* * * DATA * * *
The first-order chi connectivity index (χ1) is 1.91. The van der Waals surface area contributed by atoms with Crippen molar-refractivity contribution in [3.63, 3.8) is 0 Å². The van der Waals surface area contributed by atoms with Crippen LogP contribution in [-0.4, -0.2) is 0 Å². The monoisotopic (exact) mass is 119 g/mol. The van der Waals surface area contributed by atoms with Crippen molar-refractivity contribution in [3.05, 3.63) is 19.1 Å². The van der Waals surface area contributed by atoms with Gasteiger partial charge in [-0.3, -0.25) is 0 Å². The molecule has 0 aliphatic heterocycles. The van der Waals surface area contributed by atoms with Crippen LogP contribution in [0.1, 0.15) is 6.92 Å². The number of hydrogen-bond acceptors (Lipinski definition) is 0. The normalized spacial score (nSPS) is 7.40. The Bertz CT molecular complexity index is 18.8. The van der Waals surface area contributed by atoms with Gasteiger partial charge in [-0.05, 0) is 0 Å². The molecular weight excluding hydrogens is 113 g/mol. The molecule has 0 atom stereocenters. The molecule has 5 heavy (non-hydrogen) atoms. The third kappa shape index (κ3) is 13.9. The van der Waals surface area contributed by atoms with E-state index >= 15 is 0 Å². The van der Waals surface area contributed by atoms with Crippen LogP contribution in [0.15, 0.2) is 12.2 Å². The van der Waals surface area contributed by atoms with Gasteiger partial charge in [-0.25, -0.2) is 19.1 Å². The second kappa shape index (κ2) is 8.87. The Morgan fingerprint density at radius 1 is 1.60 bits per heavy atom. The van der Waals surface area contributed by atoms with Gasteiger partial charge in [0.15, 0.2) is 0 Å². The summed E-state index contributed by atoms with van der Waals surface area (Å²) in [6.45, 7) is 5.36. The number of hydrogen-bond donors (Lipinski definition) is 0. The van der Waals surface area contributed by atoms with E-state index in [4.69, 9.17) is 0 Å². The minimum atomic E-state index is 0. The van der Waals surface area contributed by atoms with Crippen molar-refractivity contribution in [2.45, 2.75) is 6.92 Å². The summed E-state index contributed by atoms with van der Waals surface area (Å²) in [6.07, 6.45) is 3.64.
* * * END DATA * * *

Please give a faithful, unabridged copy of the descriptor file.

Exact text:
The first-order chi connectivity index (χ1) is 1.91. The van der Waals surface area contributed by atoms with Crippen molar-refractivity contribution in [3.63, 3.8) is 0 Å². The van der Waals surface area contributed by atoms with Crippen LogP contribution in [-0.4, -0.2) is 0 Å². The monoisotopic (exact) mass is 119 g/mol. The van der Waals surface area contributed by atoms with Crippen molar-refractivity contribution in [3.05, 3.63) is 19.1 Å². The van der Waals surface area contributed by atoms with Gasteiger partial charge in [-0.3, -0.25) is 0 Å². The molecule has 0 aliphatic heterocycles. The van der Waals surface area contributed by atoms with Crippen LogP contribution in [0.1, 0.15) is 6.92 Å². The number of hydrogen-bond acceptors (Lipinski definition) is 0. The normalized spacial score (nSPS) is 7.40. The Bertz CT molecular complexity index is 18.8. The van der Waals surface area contributed by atoms with Gasteiger partial charge in [-0.05, 0) is 0 Å². The molecular weight excluding hydrogens is 113 g/mol. The molecule has 0 atom stereocenters. The molecule has 5 heavy (non-hydrogen) atoms. The third kappa shape index (κ3) is 13.9. The van der Waals surface area contributed by atoms with E-state index >= 15 is 0 Å². The van der Waals surface area contributed by atoms with Crippen LogP contribution in [0.15, 0.2) is 12.2 Å². The van der Waals surface area contributed by atoms with Gasteiger partial charge in [-0.25, -0.2) is 19.1 Å². The second kappa shape index (κ2) is 8.87. The Morgan fingerprint density at radius 1 is 1.60 bits per heavy atom. The van der Waals surface area contributed by atoms with Gasteiger partial charge in [0.15, 0.2) is 0 Å². The summed E-state index contributed by atoms with van der Waals surface area (Å²) in [6.45, 7) is 5.36. The number of hydrogen-bond donors (Lipinski definition) is 0. The van der Waals surface area contributed by atoms with E-state index in [4.69, 9.17) is 0 Å². The minimum atomic E-state index is 0. The van der Waals surface area contributed by atoms with Crippen molar-refractivity contribution in [2.45, 2.75) is 6.92 Å². The summed E-state index contributed by atoms with van der Waals surface area (Å²) in [6.07, 6.45) is 3.64.